Patients were considered eligible for curative surgery on the basis of traditional staging with chest radiograph, bronchoscopy, and thoracic/abdominal/brain CT. All 164 patients were investigated by CT scan, performed not later than 30 days from the surgery, and 84 patients also were evaluated by positron emission tomography (PET)/CT with fluorodeoxyglucose.

DFI was defined as the time between treatment of the primary tumor and the diagnosis of metastases. Ninety-seven patients had a single-lung metastasis and 67 had multiple lesions. We had three groups with different number of lesions (Table 1).

We performed a total of 212 thoracoscopic metastasectomies with 54 thoracoscopic lobectomy and 158 thoracoscopic wedge resections/segmentectomy. Lymph node sampling was obtained in 117 cases.

Surgical technique

All patients were operated on under general anesthesia with double-lumen endotracheal intubation. All were positioned in the lateral decubitus and in most cases, three ports were sufficient to achieve the thoracoscopic resection: one port for a 10-mm, 30° thoracoscope and two working ports for endoscopic instruments (endoscopic stapler or ultrasonic dissector). For major pulmonary resections, a utility mini-thoracotomy (4–5 cm) without rib spreader was added. All specimens were placed in an endoscopy bag and retrieved through anterior port or the minithoracotomy [7, 8].

Statistical analysis

Patient characteristics are reported as means ± standard deviations or n (%), as appropriate. Continuous variables of patients with discordance and those without were compared with independent t tests. The chi-squared or Fisher’s exact test was used for categorical variables.

Overall survival (OS) was defined as the time from date of surgery to death due to any cause. The Kaplan-Meier method was used to estimate survival curves.

Univariate and subsequent multivariate binary logistic regression analyses were performed to identify independent factors. Hazard ratios (HRs) and corresponding 95% confidence intervals (CIs) also are indicated. A two-sided P value <0.05 was considered significant. All statistical analyses were performed with the STATA software (version 11.1; Texas USA).


After a mean follow-up of 38 months, 77 (47 %) patients are alive (Fig. 1). Complete curative resection was obtained in 159 patients (96.95 %; Fig. 2).

One hundred patients (61 %) were men and 64 (39 %) were women. Mean age was 64 years (±14.4). Primary tumors were classified into four histological categories: epithelial, sarcoma, melanoma, and germ cell tumors. A total of 126 (77 %) patients developed metastases from epithelial tumors, 28 (17 %) developed from sarcoma, 7 (4 %) developed from melanoma, and 3 (1.8 %) from germ cell tumors (Table 1).

A total of 143 patients (87 %) underwent a single procedure (including six cases of bilateral planned thoracoscopic surgery within 30 days), and 21 patients (13 %) underwent multiple metastasectomies (redo surgery for 8 patients or contralateral surgery but later than 30 days for 13 patients). We performed a total of 212 metastasectomies with thoracoscopic lobectomy in 53 patients and thoracoscopic pneumonectomy in 1:136 wedge resections and 22 segmentectomies.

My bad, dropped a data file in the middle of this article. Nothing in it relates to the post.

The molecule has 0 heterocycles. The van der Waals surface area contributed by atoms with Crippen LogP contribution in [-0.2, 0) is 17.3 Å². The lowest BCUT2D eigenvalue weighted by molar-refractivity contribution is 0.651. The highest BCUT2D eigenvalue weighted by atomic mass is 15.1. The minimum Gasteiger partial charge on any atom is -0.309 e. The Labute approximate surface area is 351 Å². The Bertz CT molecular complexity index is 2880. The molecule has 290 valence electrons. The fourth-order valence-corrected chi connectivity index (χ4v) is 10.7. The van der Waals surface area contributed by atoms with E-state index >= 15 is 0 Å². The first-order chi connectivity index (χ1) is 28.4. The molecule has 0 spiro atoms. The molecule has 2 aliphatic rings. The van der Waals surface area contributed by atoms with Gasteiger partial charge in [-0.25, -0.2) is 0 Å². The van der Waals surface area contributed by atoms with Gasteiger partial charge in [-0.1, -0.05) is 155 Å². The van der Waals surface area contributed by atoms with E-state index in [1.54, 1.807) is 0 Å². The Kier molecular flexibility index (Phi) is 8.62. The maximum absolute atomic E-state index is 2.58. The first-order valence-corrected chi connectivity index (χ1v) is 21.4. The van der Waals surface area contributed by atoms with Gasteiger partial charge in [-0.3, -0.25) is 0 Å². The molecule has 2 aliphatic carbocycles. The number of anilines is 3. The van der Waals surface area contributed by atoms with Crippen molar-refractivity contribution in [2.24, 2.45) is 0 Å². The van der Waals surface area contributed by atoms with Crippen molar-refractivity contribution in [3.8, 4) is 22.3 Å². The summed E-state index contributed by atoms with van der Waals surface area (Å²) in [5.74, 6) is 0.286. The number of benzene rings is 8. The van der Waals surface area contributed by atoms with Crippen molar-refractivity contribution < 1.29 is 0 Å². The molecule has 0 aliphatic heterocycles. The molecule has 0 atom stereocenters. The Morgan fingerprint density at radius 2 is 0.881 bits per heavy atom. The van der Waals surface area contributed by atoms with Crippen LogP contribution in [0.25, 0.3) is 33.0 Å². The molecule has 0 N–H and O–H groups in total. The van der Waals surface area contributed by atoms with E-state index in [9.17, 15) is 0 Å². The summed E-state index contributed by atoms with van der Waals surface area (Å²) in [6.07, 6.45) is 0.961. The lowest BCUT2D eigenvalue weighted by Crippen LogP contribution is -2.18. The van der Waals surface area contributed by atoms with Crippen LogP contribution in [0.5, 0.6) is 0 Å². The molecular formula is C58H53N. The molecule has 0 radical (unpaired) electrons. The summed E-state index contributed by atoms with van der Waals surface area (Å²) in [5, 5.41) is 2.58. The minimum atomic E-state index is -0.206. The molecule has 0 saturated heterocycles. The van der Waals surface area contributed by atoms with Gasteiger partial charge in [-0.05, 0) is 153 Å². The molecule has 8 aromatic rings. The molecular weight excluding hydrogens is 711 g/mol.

Nodal metastases were discovered in 20 cases (12 %); in 95 patients (58 %) nodes were negative. Node sampling was not performed in 49 (30 %) patients. All resection margins were tumor-free at final pathological examination.

We had no cases of local recurrence, defined as a tumor relapse at the site of the staple line. There were no intraoperative complications in any of the 164 VATS patients. The most common postoperative minor complications were arrhythmia, hydrothorax, pleural effusion, and air leak (Table 2).

Major complications occurred in four patients (2.4 %); two patients developed hemothorax (requiring one thoracoscopic drainage and the other a thoracotomy), two patients developed respiratory insufficiency and required admission to intensive care unit for 3 and 3 days. There were no postoperative deaths.

Conversion from VATS to thoracotomy occurred in 10 patients (6.5 %): four cases for pleural adhesion, four cases of diffuse metastatic disease, and two for mediastinal and hilar adenopathies.

There were no postoperative deaths, and the mean hospital stay after surgery was 5 days (interquartile range 4–8). One hundred twenty-three patients were admitted to the intensive care unit after the surgery with a mean stay of 1 day (range 1–5 days).

Multivariate analysis (Table 3) not confirmed in our series that patients with a particular histologic type (primary tumor histology, Fig. 3) had a better prognosis (for example, patients with melanoma or sarcoma in our series had no a worse prognosis than those with epithelial tumors). DFI (Fig. 4), nodal status (Fig. 5), epithelial tumors (Fig. 6), number of metastesectomies (Fig. 7), and number of procedures (Fig. 8) did not statistically influence long-term survival.

Moreover, patients who underwent anatomical pulmonary resection (segmentectomy/lobectomy) compared with those who underwent wedge resection did not show any significant difference in long-term survival (Fig. 9).


The surgical approach to lung metastases remains highly variable. The choice of approach to pulmonary resection depends more on surgical training and personal conviction than on scientific basis. Certainly, the surgeon who operates on patients affected by advanced disease and history of pulmonary metastases has a moving target in terms of surgical approaches and systemic therapies [9]. Some authors prefer lung palpation during the operation to find and resect undetected lesions. According to previous reports, approximately 20 % of additional malignant nodules could be detected by manual palpation than by preoperative chest CT scan, but the clinical significance of these nonimaged, resected, malignant nodules is unknown [10, 11]. Other surgeons prefer minimally invasive surgery to perform pulmonary metastasectomy and VATS procedure can be performed with less morbidity and faster recovery. Potential advantages of the minimally invasive approach include smaller incisions, less postoperative pain, shorter length of stay, fewer adhesions at reoperation, and better compliance with adjuvant therapies if indicates. The initial data indicate that survival rates do not seem to significantly differ if the patients undergo VATS or open surgery [1214]. Currently, there is no scientific evidence that resection of pulmonary metastases at the time they become radiographically apparent is any less efficacious than open procedures that remove all nodules, benign and malignant, before their radiologic identification. Besides, in open surgery there is the added morbidity of resecting benign nodules (approximately 50 % of nodules palpated), and the complete resection of all palpable metastatic nodules by open surgery is a not a complete biologic resection of all metastatic deposits [15].